Literary Devices In Death Be Not Proud

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The first half of “Death be not proud” by John Donne is a viewpoint of death being perceived as “mighty and dreadful” (2) and then transitions into the speaker taunting death to counter those perspectives. The speaker sounds confident and arrogant when he says, “death shall be no more; Death, thou shalt die”. His use of personifying death as a person and his choice of diction makes death seem peaceful and the opposite of powerful. When closely observed many literary devices and comparisons are used alongside the structure of the poem to reveal the speaker’s objective. Although, at first sight of the poem the speaker is talking to death implicitly, he wants the reader to see death through visual language and metaphors to change our outlook and see death in a new way as more pleasurable.
The rhyme scheme in the poem suggests a new way we can see death. Throughout the entire poem, the end rhyme scheme is consistent as “ABBAABBA” “thee / so / overthrow / me” (1-4). The end rhyme scheme in the last two lines are “eternally / die” (13-14). These two words are eye rhymes because when we look at them they sound alike but it is pronounced differently so they do not rhyme. It may seem like death will go on forever just because of the eye rhyme but when we look closer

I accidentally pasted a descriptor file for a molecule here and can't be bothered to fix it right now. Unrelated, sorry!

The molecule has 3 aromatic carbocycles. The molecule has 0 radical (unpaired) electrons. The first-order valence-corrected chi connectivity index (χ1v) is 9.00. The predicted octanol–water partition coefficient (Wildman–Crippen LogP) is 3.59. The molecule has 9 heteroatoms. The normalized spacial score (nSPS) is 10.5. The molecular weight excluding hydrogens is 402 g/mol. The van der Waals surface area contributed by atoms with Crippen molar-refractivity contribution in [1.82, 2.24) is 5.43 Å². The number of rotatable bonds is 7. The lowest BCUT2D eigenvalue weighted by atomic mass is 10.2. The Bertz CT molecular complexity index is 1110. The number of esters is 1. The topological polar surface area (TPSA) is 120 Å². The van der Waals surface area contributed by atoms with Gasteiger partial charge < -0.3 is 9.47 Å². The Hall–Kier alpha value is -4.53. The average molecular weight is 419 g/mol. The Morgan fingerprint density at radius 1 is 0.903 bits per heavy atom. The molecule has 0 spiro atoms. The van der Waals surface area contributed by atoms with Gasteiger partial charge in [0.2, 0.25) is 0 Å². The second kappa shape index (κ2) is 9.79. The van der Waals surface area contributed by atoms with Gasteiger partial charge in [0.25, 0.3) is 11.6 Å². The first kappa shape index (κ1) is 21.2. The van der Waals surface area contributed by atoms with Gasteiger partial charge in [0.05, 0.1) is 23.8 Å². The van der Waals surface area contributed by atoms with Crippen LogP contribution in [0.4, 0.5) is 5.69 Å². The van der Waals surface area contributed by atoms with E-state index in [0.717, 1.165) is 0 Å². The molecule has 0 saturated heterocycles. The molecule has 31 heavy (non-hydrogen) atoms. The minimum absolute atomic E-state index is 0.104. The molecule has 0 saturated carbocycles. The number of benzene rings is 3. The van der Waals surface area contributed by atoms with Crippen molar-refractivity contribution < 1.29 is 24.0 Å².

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If the words “eternally / die.” (13-14) are the chosen words that do not follow the rhyme scheme and stand out it is because the speaker of the poem chose those words to be significant. Usually, when eternally and die are put together there is an emphasis on the idea of eternal life after death. The speaker may have wanted the reader to see death as insignificant because death will come to an end at one point and eternal life will take over. Showing that eternal life takes over death changes our perspective on death as not being powerful and moves our point of view to more pleasant ideas such as eternal

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